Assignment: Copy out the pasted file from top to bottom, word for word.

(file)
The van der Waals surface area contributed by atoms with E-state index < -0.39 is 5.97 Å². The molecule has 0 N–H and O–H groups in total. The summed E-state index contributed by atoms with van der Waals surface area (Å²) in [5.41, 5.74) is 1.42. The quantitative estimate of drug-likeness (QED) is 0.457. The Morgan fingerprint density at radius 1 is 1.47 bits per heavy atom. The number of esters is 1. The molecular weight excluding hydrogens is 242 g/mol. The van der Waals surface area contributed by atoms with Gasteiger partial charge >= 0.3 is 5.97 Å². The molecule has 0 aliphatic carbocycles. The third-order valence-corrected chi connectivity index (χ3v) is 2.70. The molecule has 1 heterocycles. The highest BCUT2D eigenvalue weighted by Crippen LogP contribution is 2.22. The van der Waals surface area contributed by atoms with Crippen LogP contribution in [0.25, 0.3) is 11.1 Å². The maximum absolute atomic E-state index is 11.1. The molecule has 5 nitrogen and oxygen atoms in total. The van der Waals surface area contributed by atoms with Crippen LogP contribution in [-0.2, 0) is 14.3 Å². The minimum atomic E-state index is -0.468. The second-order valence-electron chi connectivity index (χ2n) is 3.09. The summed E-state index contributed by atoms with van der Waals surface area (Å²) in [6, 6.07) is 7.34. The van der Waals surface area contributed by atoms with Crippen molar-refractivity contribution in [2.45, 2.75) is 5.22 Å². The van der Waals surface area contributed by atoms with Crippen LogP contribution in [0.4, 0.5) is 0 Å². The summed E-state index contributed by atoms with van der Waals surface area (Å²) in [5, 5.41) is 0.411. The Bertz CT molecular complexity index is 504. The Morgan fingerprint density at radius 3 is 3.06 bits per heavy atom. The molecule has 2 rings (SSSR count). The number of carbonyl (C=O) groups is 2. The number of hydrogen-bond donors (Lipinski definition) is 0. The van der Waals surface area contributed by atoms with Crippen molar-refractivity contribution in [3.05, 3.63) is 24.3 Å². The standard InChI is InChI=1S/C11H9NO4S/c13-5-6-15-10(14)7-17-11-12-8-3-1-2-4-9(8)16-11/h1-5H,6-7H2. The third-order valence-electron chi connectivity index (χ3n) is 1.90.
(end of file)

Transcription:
The van der Waals surface area contributed by atoms with E-state index < -0.39 is 5.97 Å². The molecule has 0 N–H and O–H groups in total. The summed E-state index contributed by atoms with van der Waals surface area (Å²) in [5.41, 5.74) is 1.42. The quantitative estimate of drug-likeness (QED) is 0.457. The Morgan fingerprint density at radius 1 is 1.47 bits per heavy atom. The number of esters is 1. The molecular weight excluding hydrogens is 242 g/mol. The van der Waals surface area contributed by atoms with Gasteiger partial charge >= 0.3 is 5.97 Å². The molecule has 0 aliphatic carbocycles. The third-order valence-corrected chi connectivity index (χ3v) is 2.70. The molecule has 1 heterocycles. The highest BCUT2D eigenvalue weighted by Crippen LogP contribution is 2.22. The van der Waals surface area contributed by atoms with Crippen LogP contribution in [0.25, 0.3) is 11.1 Å². The maximum absolute atomic E-state index is 11.1. The molecule has 5 nitrogen and oxygen atoms in total. The van der Waals surface area contributed by atoms with Crippen LogP contribution in [-0.2, 0) is 14.3 Å². The minimum atomic E-state index is -0.468. The second-order valence-electron chi connectivity index (χ2n) is 3.09. The summed E-state index contributed by atoms with van der Waals surface area (Å²) in [6, 6.07) is 7.34. The van der Waals surface area contributed by atoms with Crippen molar-refractivity contribution in [2.45, 2.75) is 5.22 Å². The van der Waals surface area contributed by atoms with Crippen LogP contribution in [0.4, 0.5) is 0 Å². The summed E-state index contributed by atoms with van der Waals surface area (Å²) in [5, 5.41) is 0.411. The Bertz CT molecular complexity index is 504. The Morgan fingerprint density at radius 3 is 3.06 bits per heavy atom. The molecule has 2 rings (SSSR count). The number of carbonyl (C=O) groups is 2. The number of hydrogen-bond donors (Lipinski definition) is 0. The van der Waals surface area contributed by atoms with Crippen molar-refractivity contribution in [3.05, 3.63) is 24.3 Å². The standard InChI is InChI=1S/C11H9NO4S/c13-5-6-15-10(14)7-17-11-12-8-3-1-2-4-9(8)16-11/h1-5H,6-7H2. The third-order valence-electron chi connectivity index (χ3n) is 1.90.